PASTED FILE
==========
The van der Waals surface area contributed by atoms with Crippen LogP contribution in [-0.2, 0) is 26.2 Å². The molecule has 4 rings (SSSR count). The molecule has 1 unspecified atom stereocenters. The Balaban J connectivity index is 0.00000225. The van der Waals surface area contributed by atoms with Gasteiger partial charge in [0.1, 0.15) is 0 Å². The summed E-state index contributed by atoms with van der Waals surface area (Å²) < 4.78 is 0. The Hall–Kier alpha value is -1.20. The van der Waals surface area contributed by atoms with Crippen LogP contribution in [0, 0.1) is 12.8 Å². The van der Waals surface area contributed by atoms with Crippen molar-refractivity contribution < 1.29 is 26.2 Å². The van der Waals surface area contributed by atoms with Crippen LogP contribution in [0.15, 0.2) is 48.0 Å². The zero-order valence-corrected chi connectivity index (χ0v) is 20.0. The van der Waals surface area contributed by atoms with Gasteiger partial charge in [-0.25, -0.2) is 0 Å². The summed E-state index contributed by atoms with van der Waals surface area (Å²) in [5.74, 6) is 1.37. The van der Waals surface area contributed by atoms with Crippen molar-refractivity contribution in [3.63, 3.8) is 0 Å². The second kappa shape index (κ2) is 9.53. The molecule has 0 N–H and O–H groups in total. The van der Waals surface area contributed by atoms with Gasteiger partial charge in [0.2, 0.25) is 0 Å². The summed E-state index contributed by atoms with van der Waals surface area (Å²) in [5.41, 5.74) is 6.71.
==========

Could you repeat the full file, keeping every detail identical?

The van der Waals surface area contributed by atoms with Crippen LogP contribution in [-0.2, 0) is 26.2 Å². The molecule has 4 rings (SSSR count). The molecule has 1 unspecified atom stereocenters. The Balaban J connectivity index is 0.00000225. The van der Waals surface area contributed by atoms with Gasteiger partial charge in [0.1, 0.15) is 0 Å². The summed E-state index contributed by atoms with van der Waals surface area (Å²) < 4.78 is 0. The Hall–Kier alpha value is -1.20. The van der Waals surface area contributed by atoms with Crippen LogP contribution in [0, 0.1) is 12.8 Å². The van der Waals surface area contributed by atoms with Crippen molar-refractivity contribution < 1.29 is 26.2 Å². The van der Waals surface area contributed by atoms with Crippen LogP contribution in [0.15, 0.2) is 48.0 Å². The zero-order valence-corrected chi connectivity index (χ0v) is 20.0. The van der Waals surface area contributed by atoms with Gasteiger partial charge in [-0.25, -0.2) is 0 Å². The summed E-state index contributed by atoms with van der Waals surface area (Å²) in [5.74, 6) is 1.37. The van der Waals surface area contributed by atoms with Crippen molar-refractivity contribution in [3.63, 3.8) is 0 Å². The second kappa shape index (κ2) is 9.53. The molecule has 0 N–H and O–H groups in total. The van der Waals surface area contributed by atoms with Gasteiger partial charge in [0.2, 0.25) is 0 Å². The summed E-state index contributed by atoms with van der Waals surface area (Å²) in [5.41, 5.74) is 6.71.